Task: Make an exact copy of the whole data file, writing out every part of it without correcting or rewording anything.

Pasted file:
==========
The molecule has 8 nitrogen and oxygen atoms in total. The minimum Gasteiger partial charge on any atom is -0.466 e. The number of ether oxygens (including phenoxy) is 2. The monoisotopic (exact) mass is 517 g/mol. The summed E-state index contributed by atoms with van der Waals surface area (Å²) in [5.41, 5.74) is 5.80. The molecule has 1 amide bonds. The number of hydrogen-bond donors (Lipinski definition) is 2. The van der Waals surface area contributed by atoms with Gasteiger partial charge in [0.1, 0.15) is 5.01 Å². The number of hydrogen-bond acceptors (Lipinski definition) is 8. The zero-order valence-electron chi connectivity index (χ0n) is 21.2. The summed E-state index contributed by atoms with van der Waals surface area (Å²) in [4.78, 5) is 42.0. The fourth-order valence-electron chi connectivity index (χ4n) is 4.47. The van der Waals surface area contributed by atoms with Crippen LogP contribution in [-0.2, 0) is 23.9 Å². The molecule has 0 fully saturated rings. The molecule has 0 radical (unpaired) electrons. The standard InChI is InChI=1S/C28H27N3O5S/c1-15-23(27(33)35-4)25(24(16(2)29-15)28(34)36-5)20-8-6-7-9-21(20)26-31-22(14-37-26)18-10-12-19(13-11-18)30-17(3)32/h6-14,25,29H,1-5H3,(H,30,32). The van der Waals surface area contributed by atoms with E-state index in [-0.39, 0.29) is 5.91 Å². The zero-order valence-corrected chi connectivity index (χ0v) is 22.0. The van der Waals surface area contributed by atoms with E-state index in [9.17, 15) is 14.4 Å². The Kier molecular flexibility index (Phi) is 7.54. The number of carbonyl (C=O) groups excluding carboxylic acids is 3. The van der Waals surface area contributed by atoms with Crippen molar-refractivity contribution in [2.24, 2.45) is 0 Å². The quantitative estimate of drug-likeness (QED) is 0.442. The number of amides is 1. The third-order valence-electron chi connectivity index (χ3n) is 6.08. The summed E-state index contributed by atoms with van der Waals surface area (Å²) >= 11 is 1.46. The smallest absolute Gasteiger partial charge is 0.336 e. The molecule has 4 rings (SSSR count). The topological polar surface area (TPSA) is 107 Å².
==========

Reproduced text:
The molecule has 8 nitrogen and oxygen atoms in total. The minimum Gasteiger partial charge on any atom is -0.466 e. The number of ether oxygens (including phenoxy) is 2. The monoisotopic (exact) mass is 517 g/mol. The summed E-state index contributed by atoms with van der Waals surface area (Å²) in [5.41, 5.74) is 5.80. The molecule has 1 amide bonds. The number of hydrogen-bond donors (Lipinski definition) is 2. The van der Waals surface area contributed by atoms with Gasteiger partial charge in [0.1, 0.15) is 5.01 Å². The number of hydrogen-bond acceptors (Lipinski definition) is 8. The zero-order valence-electron chi connectivity index (χ0n) is 21.2. The summed E-state index contributed by atoms with van der Waals surface area (Å²) in [4.78, 5) is 42.0. The fourth-order valence-electron chi connectivity index (χ4n) is 4.47. The van der Waals surface area contributed by atoms with Crippen LogP contribution in [-0.2, 0) is 23.9 Å². The molecule has 0 fully saturated rings. The molecule has 0 radical (unpaired) electrons. The standard InChI is InChI=1S/C28H27N3O5S/c1-15-23(27(33)35-4)25(24(16(2)29-15)28(34)36-5)20-8-6-7-9-21(20)26-31-22(14-37-26)18-10-12-19(13-11-18)30-17(3)32/h6-14,25,29H,1-5H3,(H,30,32). The van der Waals surface area contributed by atoms with E-state index in [-0.39, 0.29) is 5.91 Å². The zero-order valence-corrected chi connectivity index (χ0v) is 22.0. The van der Waals surface area contributed by atoms with E-state index in [9.17, 15) is 14.4 Å². The Kier molecular flexibility index (Phi) is 7.54. The number of carbonyl (C=O) groups excluding carboxylic acids is 3. The van der Waals surface area contributed by atoms with Crippen molar-refractivity contribution in [2.24, 2.45) is 0 Å². The quantitative estimate of drug-likeness (QED) is 0.442. The number of amides is 1. The third-order valence-electron chi connectivity index (χ3n) is 6.08. The summed E-state index contributed by atoms with van der Waals surface area (Å²) >= 11 is 1.46. The smallest absolute Gasteiger partial charge is 0.336 e. The molecule has 4 rings (SSSR count). The topological polar surface area (TPSA) is 107 Å².